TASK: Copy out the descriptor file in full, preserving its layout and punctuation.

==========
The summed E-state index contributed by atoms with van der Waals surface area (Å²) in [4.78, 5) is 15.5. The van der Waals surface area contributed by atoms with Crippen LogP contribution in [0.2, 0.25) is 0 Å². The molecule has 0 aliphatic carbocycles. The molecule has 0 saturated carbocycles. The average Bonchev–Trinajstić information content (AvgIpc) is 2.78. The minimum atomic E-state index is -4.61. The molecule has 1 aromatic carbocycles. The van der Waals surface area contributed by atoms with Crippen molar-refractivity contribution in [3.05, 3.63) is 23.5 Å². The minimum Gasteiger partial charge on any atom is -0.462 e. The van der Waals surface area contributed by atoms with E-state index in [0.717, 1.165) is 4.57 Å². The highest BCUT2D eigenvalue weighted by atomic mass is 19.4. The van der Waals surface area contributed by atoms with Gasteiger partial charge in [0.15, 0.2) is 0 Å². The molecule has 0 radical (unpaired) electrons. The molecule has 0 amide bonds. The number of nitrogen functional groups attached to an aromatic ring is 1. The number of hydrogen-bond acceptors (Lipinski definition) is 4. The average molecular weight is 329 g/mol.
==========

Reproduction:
The summed E-state index contributed by atoms with van der Waals surface area (Å²) in [4.78, 5) is 15.5. The van der Waals surface area contributed by atoms with Crippen LogP contribution in [0.2, 0.25) is 0 Å². The molecule has 0 aliphatic carbocycles. The molecule has 0 saturated carbocycles. The average Bonchev–Trinajstić information content (AvgIpc) is 2.78. The minimum atomic E-state index is -4.61. The molecule has 1 aromatic carbocycles. The van der Waals surface area contributed by atoms with Crippen molar-refractivity contribution in [3.05, 3.63) is 23.5 Å². The minimum Gasteiger partial charge on any atom is -0.462 e. The van der Waals surface area contributed by atoms with E-state index in [0.717, 1.165) is 4.57 Å². The highest BCUT2D eigenvalue weighted by atomic mass is 19.4. The van der Waals surface area contributed by atoms with Gasteiger partial charge in [0.15, 0.2) is 0 Å². The molecule has 0 radical (unpaired) electrons. The molecule has 0 amide bonds. The number of nitrogen functional groups attached to an aromatic ring is 1. The number of hydrogen-bond acceptors (Lipinski definition) is 4. The average molecular weight is 329 g/mol.